Don’t you just love old vintage signs? Because they are hard to find, here is how to build your own DIY Vintage Inspired Sign and have the look of an authentic Old Sign.
Do you like old vintage signs? Those that were used to advertise road side produce or old country stores are some of my favorites. Unfortunately, these were usually made of wood and are not longer in existence. I love vintage business signs but they are hard to find. So I decided to build my own DIY Vintage Inspired Sign.
Because I was starting from scratch, the options were unlimited. The sign I wanted may have never actually existed. I’ve asked my brother’s but they don’t remember there being an actual sign directing traffic to The Ponds.
My dad built these three ponds and for a few years, had them open to the public for fishing. He charged just $1.00 to fish all day.
Memories of fishing there myself as a little girl are strong, but to be honest, I don’t remember when they were open to the public for fishing. As we have been refurbishing The Ponds, I’ve dreamed of what a sign might have looked like all those years ago. So I decided to make a sign to look like a vintage road side sign from 50 years ago.
Since most signs from that era would have been made of wood, imperfections would be important. To add to the authenticity of a real vintage sign, it was important to use old wood.
Fortunately, this old shiplap was stacked in my dad’s old building. After we cleaned the boards, we cut them to the desired width for the vintage sign we were making. These boards will be perfect to build a vintage inspired sign.
Next we cut a couple of 1×4 boards slightly shorter than the height of the sign. We attached to the back of the ship lap to hold the boards together using wood screws. Be sure your screws aren’t to long. You want them to attached the two pieces of wood without puncturing the wood in the front of your sign.
I don’t have any old wood
Don’t worry if you don’t have old wood. You can use new wood and use distressing techniques like these to make the wood look old.
Once you have the size of your sign determined, draw out your design. I like to use graph paper to draw the design to scale.
This step very important in determining where each letter will go. Each square on the graph paper equals an inch on my board. Therefore, I know exactly where to place each letter and how large to cut the letters.
Next I used my Silhouette Cameo 3 to design and cut a stencil for the sign. For this project, I used card stock to cut the stencils. I knew this was a one time project. When cutting stencils to be used multiple times, I use stencil material instead.
Time to Paint
My go to paint for most projects these days is Annie Sloan Chalk Paint. For this project I choose Amsterdam Green and Duck Egg. In addition, I used a black craft paint.
First mix Amsterdam Green with 50% water to paint your first coat.
Then using a dry brush technique, add Duck Egg over the top, leaving a lot of the green peeking through.
Using iron orchid decor large distress stamp, you can add some black craft paint to add a distressed look to the surface. These are so cool. You just roll a small amount of paint onto the stamp and then just gently lay it on your piece and lightly press. It leaves these perfect distress marks on the boards.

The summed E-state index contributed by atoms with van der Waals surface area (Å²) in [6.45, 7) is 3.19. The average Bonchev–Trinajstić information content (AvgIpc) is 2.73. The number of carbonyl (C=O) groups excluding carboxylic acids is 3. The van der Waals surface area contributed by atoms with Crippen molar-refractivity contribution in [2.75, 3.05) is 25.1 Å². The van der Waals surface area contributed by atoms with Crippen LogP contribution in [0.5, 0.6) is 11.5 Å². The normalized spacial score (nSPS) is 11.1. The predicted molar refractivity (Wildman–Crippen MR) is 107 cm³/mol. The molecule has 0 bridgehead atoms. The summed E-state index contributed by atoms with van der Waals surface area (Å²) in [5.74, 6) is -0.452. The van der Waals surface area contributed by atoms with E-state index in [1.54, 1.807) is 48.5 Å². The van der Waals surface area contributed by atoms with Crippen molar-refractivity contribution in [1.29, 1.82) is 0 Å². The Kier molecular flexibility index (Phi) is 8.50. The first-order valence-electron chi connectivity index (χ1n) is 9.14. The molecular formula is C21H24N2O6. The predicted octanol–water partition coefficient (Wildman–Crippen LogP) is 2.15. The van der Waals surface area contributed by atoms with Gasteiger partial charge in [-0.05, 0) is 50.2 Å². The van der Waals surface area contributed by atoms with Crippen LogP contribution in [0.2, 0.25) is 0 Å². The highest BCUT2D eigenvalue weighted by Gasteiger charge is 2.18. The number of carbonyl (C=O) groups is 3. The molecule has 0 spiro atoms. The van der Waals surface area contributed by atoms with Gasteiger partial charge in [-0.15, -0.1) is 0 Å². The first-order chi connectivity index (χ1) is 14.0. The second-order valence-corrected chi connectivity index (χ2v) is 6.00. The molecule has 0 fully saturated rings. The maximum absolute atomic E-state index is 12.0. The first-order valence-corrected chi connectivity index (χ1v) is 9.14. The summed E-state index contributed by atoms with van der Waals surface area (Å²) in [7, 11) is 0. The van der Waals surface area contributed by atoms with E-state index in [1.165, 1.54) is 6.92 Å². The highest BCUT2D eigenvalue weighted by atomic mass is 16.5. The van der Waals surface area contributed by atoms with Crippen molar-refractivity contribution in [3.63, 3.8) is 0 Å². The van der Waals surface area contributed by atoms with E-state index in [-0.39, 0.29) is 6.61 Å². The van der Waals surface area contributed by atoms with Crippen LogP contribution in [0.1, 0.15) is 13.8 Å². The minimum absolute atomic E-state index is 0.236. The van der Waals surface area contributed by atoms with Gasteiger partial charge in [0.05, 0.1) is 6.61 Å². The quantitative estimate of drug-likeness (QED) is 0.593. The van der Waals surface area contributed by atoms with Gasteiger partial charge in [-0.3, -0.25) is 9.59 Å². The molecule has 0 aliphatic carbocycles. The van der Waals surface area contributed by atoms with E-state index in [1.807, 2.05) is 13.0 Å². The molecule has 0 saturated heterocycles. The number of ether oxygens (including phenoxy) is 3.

Stencil your graphics
Using the Old White Chalk paint and the black craft paint to stencil the sign. Carefully attach your stencils to the board following the pattern you made on graph paper. Use painter’s tape to hold your stencils in place Using a stencil brush, carefully apply the paint to the boards.
You may want your sign to show more signs of age! So, once the stencil is dry, sand the entire board, removing more paint. Next, add a layer of Old White Paint distressing by using the Iron Orchid Distress Stamp.
Because I still felt my lettering was to rigid, I did some shading to the left of each letter with the black craft paint. You can accomplish this by placing the stencil over the letter again and slide it off to the left slightly. Then use a small brush with a dry brush technique to add the black paint. Now sand the surface once again lightly.
Add some crackle
You know paint that is over 50 years old will be crackled. If you want an authentic vintage sign, then add a crackle effect to the piece using another stamp. I used Iron Orchid Craquelure Stamp and black craft paint. Note: I am not affiliated with Iron Orchid but I do like these reusable stamps.
This is a close up of the craquelure stamp. Isn’t that great?
How do you like it? I can truly believe this sign stood on our property over 50 years ago!!!
If I close one eye!!! LOL
Click here to see the Before and After of the DIY Outdoor Kitchen here at the Ponds.
Thanks for stopping by! I hope you enjoyed a little of The Ponds history. This sign is a way to preserve some of the memories that will begin to fade with time. Hopefully, this sign will remind future generations what once was happening here. If you’d like to know more about our life here at The Ponds click here! Please feel free to ask any questions.